Virginia Brown
Rifle, CO Colorado

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February 27, 2013
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Learning to avoid strangers

Girl Scouts Troop 10107 and their parents from Rifle recently visited with the Garfield County Sheriff's Department about "Stranger Danger."

The girls learned it is OK to listen to the "tummy feeling" if something does not seem right. We learned that when our tummy says to "look up, look around, and look down," it is good to look people in the eye, and acknowledge that we see them. Apparently, abductors don't want a target that has a voice and isn't afraid to use it. Abductors also don't want a victim that might be able to identify them.

The girls learned about their personal "hula hoop" space, being aware of their surroundings, observation skills, and that strangers are not always where danger comes from. Rather than walking home, talking or texting on their phones (appearing to be distracted to their surroundings) the girls were encouraged that, if they must talk on the phone while walking, they put the phone on speaker and talk about the details of what they see, such as "Oh, a guy in a gray sweatshirt just passed me," or "Mrs. Jones is out walking her dog."

We also learned we should never, ever help someone who says their dog is lost. If someone asks you to help, it is OK to say no. Be sure to go tell an adult that someone lost their dog and asked for help. And never, ever give directions to someone who asks. Tell them to ask an adult.

What about those people that give gifts to kids without their parents' knowledge or consent? What about "secrets?" We learned that children should never take gifts from anyone without their parents' knowledge. Parents in attendance were told if someone is giving your child presents that make you or your child uncomfortable, ask them to stop. People who are honest folks will understand you are protecting your child. People with dishonest intentions will come up with all sorts of reasons why they should be able to give your child presents.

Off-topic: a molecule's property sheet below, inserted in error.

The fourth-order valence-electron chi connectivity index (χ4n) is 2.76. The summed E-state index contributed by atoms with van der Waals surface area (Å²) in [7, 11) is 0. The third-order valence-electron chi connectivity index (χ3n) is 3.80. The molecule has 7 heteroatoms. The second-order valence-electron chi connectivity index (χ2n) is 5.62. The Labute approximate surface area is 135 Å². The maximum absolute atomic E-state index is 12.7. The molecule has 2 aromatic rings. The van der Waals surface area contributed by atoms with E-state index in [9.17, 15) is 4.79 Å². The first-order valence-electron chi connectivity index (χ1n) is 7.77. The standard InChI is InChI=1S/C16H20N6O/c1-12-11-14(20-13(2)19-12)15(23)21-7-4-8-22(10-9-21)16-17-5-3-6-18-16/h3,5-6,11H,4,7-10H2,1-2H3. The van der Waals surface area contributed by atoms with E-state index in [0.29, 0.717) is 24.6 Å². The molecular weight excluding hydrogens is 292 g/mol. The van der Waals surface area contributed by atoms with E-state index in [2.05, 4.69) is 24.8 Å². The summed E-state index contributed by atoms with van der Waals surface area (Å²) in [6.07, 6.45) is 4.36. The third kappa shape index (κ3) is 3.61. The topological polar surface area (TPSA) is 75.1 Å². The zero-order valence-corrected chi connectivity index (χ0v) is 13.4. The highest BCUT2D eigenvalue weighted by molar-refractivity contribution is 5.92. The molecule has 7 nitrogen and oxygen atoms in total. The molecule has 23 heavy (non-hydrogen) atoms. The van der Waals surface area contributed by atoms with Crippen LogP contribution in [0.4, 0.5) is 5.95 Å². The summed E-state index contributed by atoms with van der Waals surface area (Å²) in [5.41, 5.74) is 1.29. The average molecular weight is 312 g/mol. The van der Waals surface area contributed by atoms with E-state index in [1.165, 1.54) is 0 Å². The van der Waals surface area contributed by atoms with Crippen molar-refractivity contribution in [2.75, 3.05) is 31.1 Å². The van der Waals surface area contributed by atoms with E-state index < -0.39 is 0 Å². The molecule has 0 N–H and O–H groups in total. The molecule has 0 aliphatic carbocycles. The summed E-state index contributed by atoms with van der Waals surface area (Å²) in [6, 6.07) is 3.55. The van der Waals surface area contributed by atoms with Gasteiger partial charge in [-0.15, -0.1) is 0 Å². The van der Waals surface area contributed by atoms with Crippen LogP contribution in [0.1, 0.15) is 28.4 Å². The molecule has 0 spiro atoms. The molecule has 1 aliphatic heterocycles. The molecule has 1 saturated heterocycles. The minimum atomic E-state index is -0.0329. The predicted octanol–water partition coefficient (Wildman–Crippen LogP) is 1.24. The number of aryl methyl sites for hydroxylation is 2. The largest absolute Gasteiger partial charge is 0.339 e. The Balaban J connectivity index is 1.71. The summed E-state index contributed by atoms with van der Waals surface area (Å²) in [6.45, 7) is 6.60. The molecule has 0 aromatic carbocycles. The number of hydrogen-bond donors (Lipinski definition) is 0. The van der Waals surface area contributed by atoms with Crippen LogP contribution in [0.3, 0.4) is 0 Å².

Can you keep a secret? No. We learned that children should be taught that there should not be secrets, ever. Secrets make it so that people who need help can't get it. Surprises are OK, such as "Next week, we are going to Disney World. It is a surprise for your brother's birthday." A trust statement, "Can I trust you if I tell you that I think that boy is cute?" is also OK.

Girls attending received a booklet, "Your Child's Personal Safety: Tips to Prevent Abduction," published by Prevent Child Abuse America, child identification kits for their parents to use and a backpack filled with a coloring book, water bottle and a Junior Deputy badge.

Thank you to the deputies for spending time with Troop 10107, and to Garfield County for supporting Girl Scouts.

Virginia Brown (formerly Virginia Breckon) is membership manager, region 1 for the Girl Scouts of Colorado in Grand Junction.

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The Post Independent Updated Feb 27, 2013 05:50PM Published Feb 27, 2013 05:49PM Copyright 2013 The Post Independent. All rights reserved. This material may not be published, broadcast, rewritten or redistributed.